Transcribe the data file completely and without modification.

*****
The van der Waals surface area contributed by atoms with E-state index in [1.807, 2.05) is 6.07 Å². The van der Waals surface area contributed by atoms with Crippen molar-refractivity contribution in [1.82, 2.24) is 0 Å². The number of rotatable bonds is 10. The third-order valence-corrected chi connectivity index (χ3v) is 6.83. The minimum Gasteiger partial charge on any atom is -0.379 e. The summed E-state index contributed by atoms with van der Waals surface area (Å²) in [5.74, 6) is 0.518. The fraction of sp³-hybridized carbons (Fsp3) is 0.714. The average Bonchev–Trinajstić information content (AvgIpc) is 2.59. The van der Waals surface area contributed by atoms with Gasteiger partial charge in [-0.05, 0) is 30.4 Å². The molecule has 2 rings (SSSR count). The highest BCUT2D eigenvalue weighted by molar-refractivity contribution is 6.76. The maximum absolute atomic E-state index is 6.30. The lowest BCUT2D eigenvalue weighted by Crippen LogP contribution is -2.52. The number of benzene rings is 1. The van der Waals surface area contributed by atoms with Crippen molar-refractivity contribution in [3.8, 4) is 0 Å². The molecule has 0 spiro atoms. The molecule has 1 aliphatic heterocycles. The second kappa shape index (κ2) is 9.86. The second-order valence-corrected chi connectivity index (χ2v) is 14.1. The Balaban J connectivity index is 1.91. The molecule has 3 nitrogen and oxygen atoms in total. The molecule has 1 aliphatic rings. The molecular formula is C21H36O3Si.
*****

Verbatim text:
The van der Waals surface area contributed by atoms with E-state index in [1.807, 2.05) is 6.07 Å². The van der Waals surface area contributed by atoms with Crippen molar-refractivity contribution in [1.82, 2.24) is 0 Å². The number of rotatable bonds is 10. The third-order valence-corrected chi connectivity index (χ3v) is 6.83. The minimum Gasteiger partial charge on any atom is -0.379 e. The summed E-state index contributed by atoms with van der Waals surface area (Å²) in [5.74, 6) is 0.518. The fraction of sp³-hybridized carbons (Fsp3) is 0.714. The average Bonchev–Trinajstić information content (AvgIpc) is 2.59. The van der Waals surface area contributed by atoms with Gasteiger partial charge in [-0.05, 0) is 30.4 Å². The molecule has 2 rings (SSSR count). The highest BCUT2D eigenvalue weighted by molar-refractivity contribution is 6.76. The maximum absolute atomic E-state index is 6.30. The lowest BCUT2D eigenvalue weighted by Crippen LogP contribution is -2.52. The number of benzene rings is 1. The van der Waals surface area contributed by atoms with Crippen molar-refractivity contribution in [3.8, 4) is 0 Å². The molecule has 0 spiro atoms. The molecule has 1 aliphatic heterocycles. The second kappa shape index (κ2) is 9.86. The second-order valence-corrected chi connectivity index (χ2v) is 14.1. The Balaban J connectivity index is 1.91. The molecule has 3 nitrogen and oxygen atoms in total. The molecule has 1 aliphatic rings. The molecular formula is C21H36O3Si.